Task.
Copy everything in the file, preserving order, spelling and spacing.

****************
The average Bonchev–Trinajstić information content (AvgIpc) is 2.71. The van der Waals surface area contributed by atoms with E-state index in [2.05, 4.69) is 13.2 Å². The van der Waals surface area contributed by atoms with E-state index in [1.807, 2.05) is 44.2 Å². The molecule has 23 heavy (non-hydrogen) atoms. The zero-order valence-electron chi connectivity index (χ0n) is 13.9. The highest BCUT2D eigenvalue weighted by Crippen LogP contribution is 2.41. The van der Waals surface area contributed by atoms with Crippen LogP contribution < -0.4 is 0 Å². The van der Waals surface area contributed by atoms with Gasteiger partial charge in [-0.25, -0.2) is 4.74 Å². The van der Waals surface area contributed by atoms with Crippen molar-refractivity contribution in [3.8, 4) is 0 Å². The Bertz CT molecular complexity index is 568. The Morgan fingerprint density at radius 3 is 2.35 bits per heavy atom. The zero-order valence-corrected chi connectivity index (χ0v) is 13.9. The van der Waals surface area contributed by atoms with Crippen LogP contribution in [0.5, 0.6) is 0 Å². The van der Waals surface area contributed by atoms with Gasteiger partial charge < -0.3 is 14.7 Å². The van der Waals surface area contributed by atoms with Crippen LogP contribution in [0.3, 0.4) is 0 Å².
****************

The average Bonchev–Trinajstić information content (AvgIpc) is 2.71. The van der Waals surface area contributed by atoms with E-state index in [2.05, 4.69) is 13.2 Å². The van der Waals surface area contributed by atoms with E-state index in [1.807, 2.05) is 44.2 Å². The molecule has 23 heavy (non-hydrogen) atoms. The zero-order valence-electron chi connectivity index (χ0n) is 13.9. The highest BCUT2D eigenvalue weighted by Crippen LogP contribution is 2.41. The van der Waals surface area contributed by atoms with Crippen LogP contribution < -0.4 is 0 Å². The van der Waals surface area contributed by atoms with Gasteiger partial charge in [-0.25, -0.2) is 4.74 Å². The van der Waals surface area contributed by atoms with Crippen molar-refractivity contribution in [3.8, 4) is 0 Å². The Bertz CT molecular complexity index is 568. The Morgan fingerprint density at radius 3 is 2.35 bits per heavy atom. The zero-order valence-corrected chi connectivity index (χ0v) is 13.9. The van der Waals surface area contributed by atoms with Crippen LogP contribution in [0.5, 0.6) is 0 Å². The van der Waals surface area contributed by atoms with Gasteiger partial charge < -0.3 is 14.7 Å². The van der Waals surface area contributed by atoms with Crippen LogP contribution in [0.3, 0.4) is 0 Å².